1636 The Flight Of The Nightingale – Snippet 01

The Flight Of The Nightingale

By David Carrico

Chapter 1


September 1636

Francesca stuffed the last folder of paper into her bag and forced it closed, fastening the closure and making sure the hasp stayed put. The last thing she wanted or needed right now was that bag flopping open and all the pages inside spilling out. She looped the strap over her left shoulder, and tucked the bag under her left armpit.

She looked around the room. So many memories here, good and bad. So many things that were being left behind. Pinching the bridge of her nose to forestall welling tears, Francesca took a deep breath, then dropped her hand to smooth the front of her skirt. It was very common, much less ornate than her usual wear, made of rougher linen and dyed with cheaper dyes. Picking up the dark cloak that was much richer than her dress, she swirled it over her shoulders. She looked to the slight figure that stood by the door.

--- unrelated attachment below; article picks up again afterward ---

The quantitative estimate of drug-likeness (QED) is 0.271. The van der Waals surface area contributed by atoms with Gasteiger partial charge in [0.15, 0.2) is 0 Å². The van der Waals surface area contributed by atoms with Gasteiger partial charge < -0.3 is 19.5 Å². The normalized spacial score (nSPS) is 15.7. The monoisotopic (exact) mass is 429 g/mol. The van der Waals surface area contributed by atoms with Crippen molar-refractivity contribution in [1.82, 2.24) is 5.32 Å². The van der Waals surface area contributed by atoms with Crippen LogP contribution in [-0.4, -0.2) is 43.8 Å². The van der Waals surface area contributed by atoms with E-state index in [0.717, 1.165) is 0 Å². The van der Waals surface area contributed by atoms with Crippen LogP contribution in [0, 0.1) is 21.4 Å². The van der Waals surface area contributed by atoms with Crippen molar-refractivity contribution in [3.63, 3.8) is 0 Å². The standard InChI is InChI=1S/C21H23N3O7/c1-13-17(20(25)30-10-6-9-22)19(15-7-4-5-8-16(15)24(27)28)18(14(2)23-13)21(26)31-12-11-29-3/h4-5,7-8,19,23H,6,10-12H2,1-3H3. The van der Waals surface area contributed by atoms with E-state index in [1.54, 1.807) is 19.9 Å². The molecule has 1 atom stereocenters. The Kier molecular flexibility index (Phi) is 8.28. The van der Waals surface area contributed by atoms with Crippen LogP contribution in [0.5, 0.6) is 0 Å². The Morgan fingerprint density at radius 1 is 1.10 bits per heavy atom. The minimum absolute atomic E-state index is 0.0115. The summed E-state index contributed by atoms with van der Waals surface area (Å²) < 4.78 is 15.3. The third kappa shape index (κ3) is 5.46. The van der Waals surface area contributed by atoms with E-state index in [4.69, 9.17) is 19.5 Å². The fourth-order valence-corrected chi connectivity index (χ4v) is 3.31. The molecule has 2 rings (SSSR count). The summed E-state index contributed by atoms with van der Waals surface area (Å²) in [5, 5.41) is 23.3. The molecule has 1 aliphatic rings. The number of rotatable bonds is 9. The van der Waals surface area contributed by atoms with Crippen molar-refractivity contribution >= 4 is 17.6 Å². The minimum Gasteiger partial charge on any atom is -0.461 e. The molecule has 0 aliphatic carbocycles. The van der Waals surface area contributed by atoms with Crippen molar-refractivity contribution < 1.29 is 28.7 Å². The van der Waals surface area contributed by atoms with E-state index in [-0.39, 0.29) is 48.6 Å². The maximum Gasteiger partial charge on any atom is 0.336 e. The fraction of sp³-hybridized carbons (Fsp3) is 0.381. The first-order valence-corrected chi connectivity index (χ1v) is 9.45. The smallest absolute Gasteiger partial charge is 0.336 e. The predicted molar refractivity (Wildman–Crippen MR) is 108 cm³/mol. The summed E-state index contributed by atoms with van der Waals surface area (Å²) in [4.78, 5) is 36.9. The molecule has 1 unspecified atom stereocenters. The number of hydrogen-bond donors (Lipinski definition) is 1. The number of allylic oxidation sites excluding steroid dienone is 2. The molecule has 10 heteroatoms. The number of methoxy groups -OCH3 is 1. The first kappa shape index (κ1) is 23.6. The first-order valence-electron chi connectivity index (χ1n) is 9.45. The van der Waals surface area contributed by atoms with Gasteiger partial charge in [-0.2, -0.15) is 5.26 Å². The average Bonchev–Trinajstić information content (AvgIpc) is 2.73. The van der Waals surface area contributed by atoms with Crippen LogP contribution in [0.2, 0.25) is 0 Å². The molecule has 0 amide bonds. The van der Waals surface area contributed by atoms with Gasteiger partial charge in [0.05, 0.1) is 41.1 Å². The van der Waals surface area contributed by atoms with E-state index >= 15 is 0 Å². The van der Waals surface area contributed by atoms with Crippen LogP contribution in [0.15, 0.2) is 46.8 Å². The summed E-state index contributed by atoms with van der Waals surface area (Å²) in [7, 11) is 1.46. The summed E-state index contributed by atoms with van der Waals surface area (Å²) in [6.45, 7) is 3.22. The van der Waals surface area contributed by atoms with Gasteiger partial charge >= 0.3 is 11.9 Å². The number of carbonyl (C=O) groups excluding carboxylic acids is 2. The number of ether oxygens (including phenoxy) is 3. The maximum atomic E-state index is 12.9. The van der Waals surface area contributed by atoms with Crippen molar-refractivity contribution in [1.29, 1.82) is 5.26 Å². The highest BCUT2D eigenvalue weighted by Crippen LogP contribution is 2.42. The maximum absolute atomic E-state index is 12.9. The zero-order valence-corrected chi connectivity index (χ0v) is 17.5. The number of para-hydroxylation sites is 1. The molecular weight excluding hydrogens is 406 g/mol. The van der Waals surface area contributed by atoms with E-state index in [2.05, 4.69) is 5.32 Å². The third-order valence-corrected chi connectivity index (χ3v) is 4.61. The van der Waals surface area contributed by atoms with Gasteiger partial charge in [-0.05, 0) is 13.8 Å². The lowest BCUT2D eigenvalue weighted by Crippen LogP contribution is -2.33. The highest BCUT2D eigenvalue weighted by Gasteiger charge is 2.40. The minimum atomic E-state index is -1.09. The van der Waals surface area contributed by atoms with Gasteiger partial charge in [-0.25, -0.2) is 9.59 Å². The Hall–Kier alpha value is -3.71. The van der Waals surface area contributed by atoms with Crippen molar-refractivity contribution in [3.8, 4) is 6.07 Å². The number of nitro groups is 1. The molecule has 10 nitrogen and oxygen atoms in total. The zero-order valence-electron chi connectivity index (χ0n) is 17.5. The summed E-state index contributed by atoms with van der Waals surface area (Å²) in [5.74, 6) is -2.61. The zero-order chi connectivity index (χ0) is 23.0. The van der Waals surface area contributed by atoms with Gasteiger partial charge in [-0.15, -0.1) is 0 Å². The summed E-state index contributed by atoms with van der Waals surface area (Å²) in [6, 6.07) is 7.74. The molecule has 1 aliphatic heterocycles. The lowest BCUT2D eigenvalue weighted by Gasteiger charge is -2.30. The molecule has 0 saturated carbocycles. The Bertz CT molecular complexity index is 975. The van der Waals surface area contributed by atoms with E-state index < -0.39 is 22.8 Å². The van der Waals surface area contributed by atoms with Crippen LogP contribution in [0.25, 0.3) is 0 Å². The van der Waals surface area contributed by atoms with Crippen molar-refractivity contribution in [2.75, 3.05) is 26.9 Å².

“Who are you again?” Her voice was curt.

“Marco Sabatini.”

Her new attendant’s voice was smooth, sexless, and of a moderately low pitch. It sang well to her ear, but more importantly, it wasn’t a voice that was very familiar to anyone in the palace tonight. That was important — critical, even — to their success.

“Yes, you are. Remember that. And what is the plan?”

“You go out the door. I set the bar in its brackets, then go out the window and close the shutters behind me, making sure the latch falls into place.”

“And where do we meet?”

“At the north end of the garden loggia just before the small gate.”

Francesca gave a nod. “Good. And you have the wine?”

Sabatini nodded at a small wineskin leaning against the back wall of the room by the open window.

“Good,” Francesca repeated. She took a deep breath, then said, “Let’s do it.”

Sabatini turned and pulled the door open enough to stick his head out into the corridor and look both ways. Then he straightened and gave an urgent wave of his hand. Francesca pulled the hood of the cloak up over her head and stepped past Sabatini into the hallway, which was empty for the moment.